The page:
The Running Mentality

CINCINNATI – To steal a phrase from golf, in the NFL you pass for show and run for dough.<br><br> Everyone will say that it was only against the Bengals, but the Steelers getting their running game going Sunday was huge. It established to future opponents that the Steelers can still do it and, more importantly, showed to the Steelers themselves that they could still do it.

There's a mentality that goes along with lining up and pounding an opponent into submission. And when an offensive line does nothing but pass block week after week, you can get out of that mode pretty easily.

The Steelers ground out 138 yards Sunday, which was just an average day at the office in years past for them. But they also threw the ball effectively. When you can do both and do both well, your offense is very difficult to stop.

Here are some other thoughts from a writer who loves those games that go less than three hours:

© If there is a tougher player in the NFL than Hines Ward, I haven't seen him. The next time Ward runs out of bounds after catching a pass instead of lowering his shoulder and delivering a blow will be the first time. Are you watching Plaxico Burress?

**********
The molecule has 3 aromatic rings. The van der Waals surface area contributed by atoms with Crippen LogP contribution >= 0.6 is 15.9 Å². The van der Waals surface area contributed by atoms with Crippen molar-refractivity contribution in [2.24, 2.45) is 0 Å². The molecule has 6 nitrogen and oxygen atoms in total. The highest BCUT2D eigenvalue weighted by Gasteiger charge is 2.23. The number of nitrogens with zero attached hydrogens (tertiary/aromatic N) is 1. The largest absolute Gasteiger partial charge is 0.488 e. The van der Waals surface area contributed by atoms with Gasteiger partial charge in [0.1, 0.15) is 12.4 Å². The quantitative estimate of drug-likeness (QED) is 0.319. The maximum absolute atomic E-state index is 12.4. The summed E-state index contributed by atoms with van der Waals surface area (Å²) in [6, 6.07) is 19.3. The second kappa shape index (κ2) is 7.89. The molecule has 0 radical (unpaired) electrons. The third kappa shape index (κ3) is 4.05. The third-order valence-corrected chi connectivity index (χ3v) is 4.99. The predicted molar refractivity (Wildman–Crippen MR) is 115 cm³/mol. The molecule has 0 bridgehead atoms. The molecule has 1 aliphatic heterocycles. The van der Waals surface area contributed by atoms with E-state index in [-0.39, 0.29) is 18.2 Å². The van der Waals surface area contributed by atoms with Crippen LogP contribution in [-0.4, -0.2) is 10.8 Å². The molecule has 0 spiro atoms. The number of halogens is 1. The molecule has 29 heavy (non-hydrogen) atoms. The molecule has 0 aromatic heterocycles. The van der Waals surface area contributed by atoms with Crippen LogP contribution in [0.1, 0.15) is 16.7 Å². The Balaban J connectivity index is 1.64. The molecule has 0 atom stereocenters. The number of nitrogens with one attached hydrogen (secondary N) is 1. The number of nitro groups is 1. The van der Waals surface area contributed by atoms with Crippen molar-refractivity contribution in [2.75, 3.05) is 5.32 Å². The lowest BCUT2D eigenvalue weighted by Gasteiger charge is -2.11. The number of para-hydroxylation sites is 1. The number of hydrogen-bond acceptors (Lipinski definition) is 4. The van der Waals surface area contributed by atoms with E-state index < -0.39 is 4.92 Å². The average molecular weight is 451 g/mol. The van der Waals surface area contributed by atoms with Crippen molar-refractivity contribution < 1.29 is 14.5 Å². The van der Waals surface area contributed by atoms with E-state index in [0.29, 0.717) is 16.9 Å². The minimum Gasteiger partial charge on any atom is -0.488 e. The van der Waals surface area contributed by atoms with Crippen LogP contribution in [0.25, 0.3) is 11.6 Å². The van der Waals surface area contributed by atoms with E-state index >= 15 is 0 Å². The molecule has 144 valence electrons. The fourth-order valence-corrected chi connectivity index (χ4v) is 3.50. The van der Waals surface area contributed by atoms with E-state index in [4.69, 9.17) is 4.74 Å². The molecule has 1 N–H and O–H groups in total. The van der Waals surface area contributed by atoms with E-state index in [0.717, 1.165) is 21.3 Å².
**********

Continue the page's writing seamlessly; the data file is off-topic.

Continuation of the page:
© Jason Gildon still needs just three sacks to move past L.C. Greenwood into first place on the Steelers' all-time sack list. Joey Porter needs 43 sacks to do the same. Porter may pass Greenwood before Gildon does.

© During Wednesday's practice last week, the Steelers ran a reverse with Burress that was the slowest developing play I had ever seen … until they ran it against the Bengals for a seven-yard loss.

Come on guys, if the reporters on the sidelines see the play won't work, why don't you?

© Even though Amos Zereoue had 10 more yards than Jerome Bettis on the same number of carries, Bettis looked better Sunday. Bettis was moving piles and driving into defenders. He had a hop in his step. That being said, Zereoue still deserves to be the starter. He's just a better fit for the offense.

© Lost in everything was the fact that the Bengals didn't try to run the spread on the Steelers. As Gildon told me after the game, if they didn't do it early, they weren't going to do it. The Bengals didn't have the receivers this year to do it. I guess they needed Danny Farmer.

© Gildon also said that he lateralled the ball to Porter after his interception because Porter told him to do it. Maybe Porter should tell Gildon to get near the quarterback every once in a while.

© Anyone who guessed that Chris Doering would have as many receptions (6) for one less yard (47-46) than Antwaan Randle El three games into the season, raise your hand? What's that? Nobody taking credit for that one? Me neither.

© At one point Sunday, the Steelers lined Gildon up on the right side so he could go against left tackle Levi Jones, who gave up two sacks to Kendrell Bell and Porter. Gildon still didn't get to the QB.

© Opponents are completing 60.2 percent of their passes against the Steelers this season, but they are only averaging 130.7 yards per game. Tim Lewis must be doing something right.

Dale Lolley
Dale Lolley also covers the Steelers for the Washington Observer-Reporter

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